FOXBORO, Mass. — Most NFL players who switch teams in the offseason have all spring and summer to get acclimated to their new surroundings — or, at the very least, a full training camp to do so.
Eric Rowe wasn’t afforded that luxury last season.
The Philadelphia Eagles traded Rowe to the New England Patriots on Sept. 6, just five days before New England’s 2016 regular-season opener. Most of his teammates had months to prepare for Week 1; he had less than a week.
This year, at least three Patriots players find themselves in a similar position, as New England traded for wide receiver Phillip Dorsett, defensive end Cassius Marsh and cornerback Johnson Bademosi after the team’s final preseason game.
Rowe’s advice to these newcomers? Don’t get frustrated. Getting fully up to speed can be a long and difficult process.
“With me, it took me until at least Week 4, and that’s only kind of understanding the basics of the defense,” the 24-year-old cornerback told NESN.com this week. “It’s different if, let’s say, you’re playing defensive end or linebacker — it’s just more assignments. But I was just playing corner, so I had to know, ‘OK, this call’s man, this call’s a blitz, this call’s a zone.’ On the corner, it’s a little bit simpler.
“But it took me until, like, the springtime to really have it (be) second nature: OK, we’ve got this call, I know exactly where my help is. I know where they’re going to be at, so now I can just focus on whatever I studied in film. Like, OK, these are the routes this guy does. Because I already know I have this inside help. I know exactly where the safety’s going to be.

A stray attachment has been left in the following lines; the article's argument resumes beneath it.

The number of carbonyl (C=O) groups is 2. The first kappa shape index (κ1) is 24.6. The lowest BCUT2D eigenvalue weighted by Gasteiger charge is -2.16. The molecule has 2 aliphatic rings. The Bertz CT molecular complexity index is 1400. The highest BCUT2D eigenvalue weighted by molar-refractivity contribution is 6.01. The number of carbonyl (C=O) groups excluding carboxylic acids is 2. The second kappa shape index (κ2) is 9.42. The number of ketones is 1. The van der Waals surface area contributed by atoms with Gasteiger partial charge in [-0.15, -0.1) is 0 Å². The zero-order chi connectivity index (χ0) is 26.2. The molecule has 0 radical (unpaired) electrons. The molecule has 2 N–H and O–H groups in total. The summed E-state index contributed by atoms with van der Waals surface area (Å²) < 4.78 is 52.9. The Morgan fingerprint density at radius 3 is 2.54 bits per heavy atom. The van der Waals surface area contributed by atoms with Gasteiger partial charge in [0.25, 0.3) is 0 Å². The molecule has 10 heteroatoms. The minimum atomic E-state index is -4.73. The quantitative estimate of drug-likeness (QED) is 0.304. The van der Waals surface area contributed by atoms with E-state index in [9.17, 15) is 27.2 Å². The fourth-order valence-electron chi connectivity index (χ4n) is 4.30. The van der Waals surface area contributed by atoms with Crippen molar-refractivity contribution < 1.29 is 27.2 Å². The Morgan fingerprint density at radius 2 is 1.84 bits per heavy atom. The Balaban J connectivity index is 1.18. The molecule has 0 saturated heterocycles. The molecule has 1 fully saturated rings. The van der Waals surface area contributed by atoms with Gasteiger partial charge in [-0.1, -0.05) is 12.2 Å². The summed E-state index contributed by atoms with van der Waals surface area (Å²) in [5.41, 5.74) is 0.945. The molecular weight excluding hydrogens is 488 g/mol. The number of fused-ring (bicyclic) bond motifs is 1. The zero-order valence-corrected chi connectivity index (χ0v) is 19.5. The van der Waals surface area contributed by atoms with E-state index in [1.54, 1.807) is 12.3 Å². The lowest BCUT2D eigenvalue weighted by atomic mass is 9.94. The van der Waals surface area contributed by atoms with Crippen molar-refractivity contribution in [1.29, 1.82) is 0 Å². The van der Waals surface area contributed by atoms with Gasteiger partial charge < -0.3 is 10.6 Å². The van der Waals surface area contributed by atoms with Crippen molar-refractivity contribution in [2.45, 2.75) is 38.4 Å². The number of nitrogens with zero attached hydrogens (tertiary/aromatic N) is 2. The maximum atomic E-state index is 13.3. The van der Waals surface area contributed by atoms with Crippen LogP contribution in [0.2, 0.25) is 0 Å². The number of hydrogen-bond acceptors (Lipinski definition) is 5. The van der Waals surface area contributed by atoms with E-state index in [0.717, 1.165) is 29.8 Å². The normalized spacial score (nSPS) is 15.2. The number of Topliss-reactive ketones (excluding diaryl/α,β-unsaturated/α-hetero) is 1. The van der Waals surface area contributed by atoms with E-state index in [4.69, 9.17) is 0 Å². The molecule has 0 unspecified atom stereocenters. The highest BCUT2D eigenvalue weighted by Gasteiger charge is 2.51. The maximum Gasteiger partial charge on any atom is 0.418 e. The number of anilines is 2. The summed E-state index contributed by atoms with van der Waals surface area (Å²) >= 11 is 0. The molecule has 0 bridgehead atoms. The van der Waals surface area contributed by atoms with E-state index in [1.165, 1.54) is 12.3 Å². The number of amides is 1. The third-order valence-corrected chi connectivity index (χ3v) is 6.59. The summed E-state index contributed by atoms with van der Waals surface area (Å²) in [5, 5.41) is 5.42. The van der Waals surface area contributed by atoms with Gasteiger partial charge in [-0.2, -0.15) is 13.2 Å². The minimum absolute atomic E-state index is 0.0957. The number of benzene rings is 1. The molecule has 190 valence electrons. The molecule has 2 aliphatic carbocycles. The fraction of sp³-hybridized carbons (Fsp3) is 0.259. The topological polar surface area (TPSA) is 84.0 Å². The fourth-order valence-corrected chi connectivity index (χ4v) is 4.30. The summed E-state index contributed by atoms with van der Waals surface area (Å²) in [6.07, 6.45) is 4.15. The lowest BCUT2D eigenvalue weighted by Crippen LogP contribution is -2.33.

“It took me a whole season and spring to actually feel comfortable in the system.”
Rowe, who dealt with an ankle injury early in his Patriots tenure, sat out the first five weeks of last season, two due to the injury and three as a healthy scratch. He finally made his debut in Week 6 and made a strong first impression by locking down Cincinnati Bengals star wide receiver A.J. Green.
After that, Rowe’s knowledge of and role in the Patriots’ defense grew. He started seven of New England’s final eight regular-season games and played more than 98 percent of defensive snaps in four of them.
Still, the adjustment process continued.
“It’s just things moving fast,” Rowe said. “I would get some man call and know I have safety help. But it’s just getting reps at it. Getting the feel for where (the safety) is going to be at, how fast things are moving during the play (took some time). It was just constant reps that I was getting over and over and over. And toward the end of the season, I was kind of building momentum — like, now I’m feeling comfortable in the system.
“Then the season’s over. Then the offseason, I’m back in the spring, so I’m getting more momentum. Toward the end of the season, I was getting a lot better with it, but it’s just how fast things move.”
Rowe, who went on to impress in his first full offseason with the team, wants this year’s batch of late-summer acquisitions to keep this in mind: Don’t expect to be an expert by the time the Kansas City Chiefs come to town for Thursday’s season opener.
“Just don’t stress about how you think you need to get everything down pat by Week 2,” he said. “My mindset was I needed everything down by Week 2 or 3 so I could get in there. But (the coaches) knew not to rush me and throw me in there. They threw me a sprinkling Week (6) against Cincinnati, kind of threw me in this package, and over time, I got more comfortable. So don’t have the mindset that you need to get everything down by Week 2.
“Take a gradual approach. The coaches understand. They understood my situation. We really like these guys like Cassius and Bademosi, so they’ll understand their situation. Sprinkle them in there as time goes on.”
Thumbnail photo via David Butler II/USA TODAY Sports Images
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